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Lead sulphate, nearly white. In the phosphoroscope, red and orange are cut off.

Magnesia, pink; 5 per cent. with lime greenish, turning red as the powder heats.

Potassium with lime, bright. Residual glow persistent.
Samarium (see Phil. Trans., 1885, 709).

Scandium as earth or sulphate, very faint blue.

Sodium sulphate gives a greenish tinge to the phosphorescence of calcium sulphate. The sodium line is visible in the spectrum.

Strontia, rich blue with continuous spectrum. In the phosphoroscope, the glow is bright green, the red and blue ends being cut off.

Thorium, as oxide or sulphate, alone or with lime, does not phos. phoresce at all, and the tube rapidly becomes non-conducting, the spark passing across the gauge (37 mm. in air) rather than through the tube; in the same vacuum, when yttria takes the place of thoria, a spark of 7 mm. length in air will pass through the tube. This phenomenon is inexplicable; evidently the passage of electricity through the tube depends mainly on the phosphorogenic properties of the earth opposite the poles.

Thulium and erbinm together phosphoresce green (Proc. Roy. Soc., 40, 77). The spectrum shows a faint blue double line, which is intensified by the presence of lime. Some of the yttrium lines are also


Ytterbium when pure gives blue phosphorescence without bands. Some specimens, not quite pure, give bands in the blue which are intensified by the addition of lime, and which the author has carefully measured. Their origin is still uncertain.

The higher fractions of yttria sometimes show a sharp green line (1/2 325 approximately). These fractions phosphoresce of a goldenyellow colour, the fractions at the other end phosphorescing yellowishgreen. The green line may possibly belong to a new earth.

The phosphorescence of various mixtures of oxides with yttria (usually as sulphates) is then described. Most earths have the effect of destroying, or diminishing the brilliancy of the yttric phosphorescence. Yttria (5 per cent.) with alumina gives a good yttrium spectrum. In the phosphoroscope, the lines GB and Ga first appear together, then Go. 0.5 per cent. of bismuth with yttria then suppresses the citron line Go, thereby rendering visible the samarium double green line and GB. With larger proportions of bismuth, the spectrum either is that of yttrium, or is bad. Cerium and didymium tend to deaden the yttrium spectrum. With zinc (95 per cent.), the phosphorescence is yellowish-white and brilliant. In the phosphoroscope, the colour becomes reddish and the line GB appears first. Go is suppressed. If samarium is present, its spectrum now comes out distinctly.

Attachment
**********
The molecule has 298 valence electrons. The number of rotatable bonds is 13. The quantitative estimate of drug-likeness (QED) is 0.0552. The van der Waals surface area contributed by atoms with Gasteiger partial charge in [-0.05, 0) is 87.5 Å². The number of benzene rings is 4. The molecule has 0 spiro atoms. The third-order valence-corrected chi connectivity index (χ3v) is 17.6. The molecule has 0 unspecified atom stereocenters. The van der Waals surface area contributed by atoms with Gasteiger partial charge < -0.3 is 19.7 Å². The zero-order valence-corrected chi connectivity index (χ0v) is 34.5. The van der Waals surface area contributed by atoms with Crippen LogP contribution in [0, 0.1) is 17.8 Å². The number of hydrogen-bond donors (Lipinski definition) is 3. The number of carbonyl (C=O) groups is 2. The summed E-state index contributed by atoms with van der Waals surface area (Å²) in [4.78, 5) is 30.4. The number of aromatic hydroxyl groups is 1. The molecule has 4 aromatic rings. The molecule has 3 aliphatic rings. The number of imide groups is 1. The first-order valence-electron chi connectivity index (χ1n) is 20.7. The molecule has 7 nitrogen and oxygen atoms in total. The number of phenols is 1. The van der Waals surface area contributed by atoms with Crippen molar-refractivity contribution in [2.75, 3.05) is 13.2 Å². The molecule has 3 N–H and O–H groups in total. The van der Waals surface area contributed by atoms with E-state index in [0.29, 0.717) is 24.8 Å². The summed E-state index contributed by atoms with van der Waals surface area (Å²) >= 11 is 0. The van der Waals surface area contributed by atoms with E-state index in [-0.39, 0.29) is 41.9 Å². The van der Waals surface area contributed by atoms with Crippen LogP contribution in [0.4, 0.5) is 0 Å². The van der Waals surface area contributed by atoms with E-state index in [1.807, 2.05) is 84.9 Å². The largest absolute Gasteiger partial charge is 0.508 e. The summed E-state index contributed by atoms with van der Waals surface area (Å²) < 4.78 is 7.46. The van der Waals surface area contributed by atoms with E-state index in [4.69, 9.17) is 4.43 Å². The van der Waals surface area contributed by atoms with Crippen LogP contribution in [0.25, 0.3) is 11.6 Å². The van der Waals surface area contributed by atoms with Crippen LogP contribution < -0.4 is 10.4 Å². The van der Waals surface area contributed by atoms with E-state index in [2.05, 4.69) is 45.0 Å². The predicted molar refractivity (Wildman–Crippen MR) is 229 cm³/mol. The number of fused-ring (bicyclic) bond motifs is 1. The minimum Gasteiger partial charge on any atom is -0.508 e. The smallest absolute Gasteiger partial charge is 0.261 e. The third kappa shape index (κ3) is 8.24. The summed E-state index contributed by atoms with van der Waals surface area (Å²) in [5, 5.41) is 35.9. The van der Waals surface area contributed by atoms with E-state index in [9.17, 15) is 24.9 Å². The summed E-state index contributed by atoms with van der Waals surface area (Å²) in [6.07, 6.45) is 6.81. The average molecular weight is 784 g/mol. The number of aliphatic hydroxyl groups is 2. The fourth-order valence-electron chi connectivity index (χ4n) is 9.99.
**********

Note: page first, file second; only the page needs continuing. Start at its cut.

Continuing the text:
Zinc sulphide (Sidot's hexagonal blende, Compt. rend., 62, 999, and 63, 188) phosphoresces most brilliantly even in a vacuum of several inches. The glow is then green; but as the exhaustion proceeds it becomes blue at the edges of the crystals. At a high exhaustion, the two colours are of equal brightness, but in the phos

phoroscope the blue is only seen at a high speed. The green glow lasts for an hour or more.

The author then reviews the evidence on which he bases the claims of the bodies Ga, GB, &c., to be regarded as separate entities, and the influence of baryta, strontia, and lime is discussed at length in each case. It is remarkable that the spark spectra of old yttrium, and of the higher and lower fractions obtained from it, are perfectly identical, although the phosphorescent spectra and chemical properties of the three are markedly different. Two theories of the true nature of these substances are suggested, namely, the hypothesis of sub-molecules which differ from each other "according to the position they occupy in the yttrium edifice," and the hypothesis that each of them is an independent element. On the latter view, the spark spectrum of yttrium may be supposed to belong to Go, which is nowhere completely separated during the process of fractionation. A third view is that of de Boisbaudran, who considers that yttrium is an element giving a spark spectrum, but not phosphorescing in a vacuum; and that the phosphorescent spectra are due to impurities; these are two in number, and are provisionally named Zx and Zẞ.

CH. B.


Sharp Line Spectrum of Phosphorescent Alumina. By W. CROOKES (Chem. News, 56, 59—62, 72–74).-A rejoinder to Boisbaudran (this vol., pp. 191, 409, 538, 625, 755). The author has proved by direct experiment the possibility of removing very minute proportions of chromium from large quantities of alumina:-1. By boiling the alkaline solution; 2. By passing chlorine through the alkaline solution; 3. By fractional crystallisation of ammonia alum. these methods were employed in the preparation of the author's "high alumina," in which not the slightest indication of chromium could be detected, nevertheless a sharp line phosphorescent spectrum was obtained, including the red line; hence proving that alumina without chromium can produce it. Next the author shows that chromium in admixture with glucina, magnesia, lime, zinc oxide and other similar substances, and subjected to heating with and without sulphuric acid, and to temperatures varying from cherry-red to full white, did not show any sharp red line. "The general character of the phosphorescence was reddish-orange, the spectrum being almost continuous, with the extreme red and blue ends obliterated." Hence chromium in many solid solvents does not appear to give the sharp red line spectrum. Moreover, Boisbaudran's chromium-gallium red line has a wave-length 16897 to 6898 (= 2102), very far from tl e